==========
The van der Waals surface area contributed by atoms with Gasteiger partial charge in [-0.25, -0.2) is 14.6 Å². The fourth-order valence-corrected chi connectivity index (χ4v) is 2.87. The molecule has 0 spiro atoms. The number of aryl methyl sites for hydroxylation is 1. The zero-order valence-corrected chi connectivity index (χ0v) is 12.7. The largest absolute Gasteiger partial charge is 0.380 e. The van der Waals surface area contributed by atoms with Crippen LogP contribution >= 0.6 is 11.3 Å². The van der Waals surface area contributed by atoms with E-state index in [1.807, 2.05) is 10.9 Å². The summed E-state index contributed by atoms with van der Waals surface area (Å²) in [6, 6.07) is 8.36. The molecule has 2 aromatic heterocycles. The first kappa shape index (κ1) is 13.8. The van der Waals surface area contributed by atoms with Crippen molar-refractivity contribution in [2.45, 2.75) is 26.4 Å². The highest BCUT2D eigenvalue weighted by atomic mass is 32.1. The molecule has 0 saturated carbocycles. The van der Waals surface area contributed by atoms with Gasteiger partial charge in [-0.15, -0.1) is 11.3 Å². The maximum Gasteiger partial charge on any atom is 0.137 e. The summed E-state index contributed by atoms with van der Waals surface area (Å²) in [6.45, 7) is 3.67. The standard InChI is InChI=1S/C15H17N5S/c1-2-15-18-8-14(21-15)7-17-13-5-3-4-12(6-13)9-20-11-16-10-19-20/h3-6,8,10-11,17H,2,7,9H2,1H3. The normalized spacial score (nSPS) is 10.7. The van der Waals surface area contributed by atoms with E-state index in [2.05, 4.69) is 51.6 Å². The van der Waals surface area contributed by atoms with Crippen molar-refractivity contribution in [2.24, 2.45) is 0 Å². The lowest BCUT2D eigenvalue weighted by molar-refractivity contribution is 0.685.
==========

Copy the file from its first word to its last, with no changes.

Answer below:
The van der Waals surface area contributed by atoms with Gasteiger partial charge in [-0.25, -0.2) is 14.6 Å². The fourth-order valence-corrected chi connectivity index (χ4v) is 2.87. The molecule has 0 spiro atoms. The number of aryl methyl sites for hydroxylation is 1. The zero-order valence-corrected chi connectivity index (χ0v) is 12.7. The largest absolute Gasteiger partial charge is 0.380 e. The van der Waals surface area contributed by atoms with Crippen LogP contribution >= 0.6 is 11.3 Å². The van der Waals surface area contributed by atoms with E-state index in [1.807, 2.05) is 10.9 Å². The summed E-state index contributed by atoms with van der Waals surface area (Å²) in [6, 6.07) is 8.36. The molecule has 2 aromatic heterocycles. The first kappa shape index (κ1) is 13.8. The van der Waals surface area contributed by atoms with Crippen molar-refractivity contribution in [2.45, 2.75) is 26.4 Å². The highest BCUT2D eigenvalue weighted by atomic mass is 32.1. The molecule has 0 saturated carbocycles. The van der Waals surface area contributed by atoms with Gasteiger partial charge in [-0.15, -0.1) is 11.3 Å². The maximum Gasteiger partial charge on any atom is 0.137 e. The summed E-state index contributed by atoms with van der Waals surface area (Å²) in [6.45, 7) is 3.67. The standard InChI is InChI=1S/C15H17N5S/c1-2-15-18-8-14(21-15)7-17-13-5-3-4-12(6-13)9-20-11-16-10-19-20/h3-6,8,10-11,17H,2,7,9H2,1H3. The normalized spacial score (nSPS) is 10.7. The van der Waals surface area contributed by atoms with E-state index in [2.05, 4.69) is 51.6 Å². The van der Waals surface area contributed by atoms with Crippen molar-refractivity contribution in [2.24, 2.45) is 0 Å². The lowest BCUT2D eigenvalue weighted by molar-refractivity contribution is 0.685.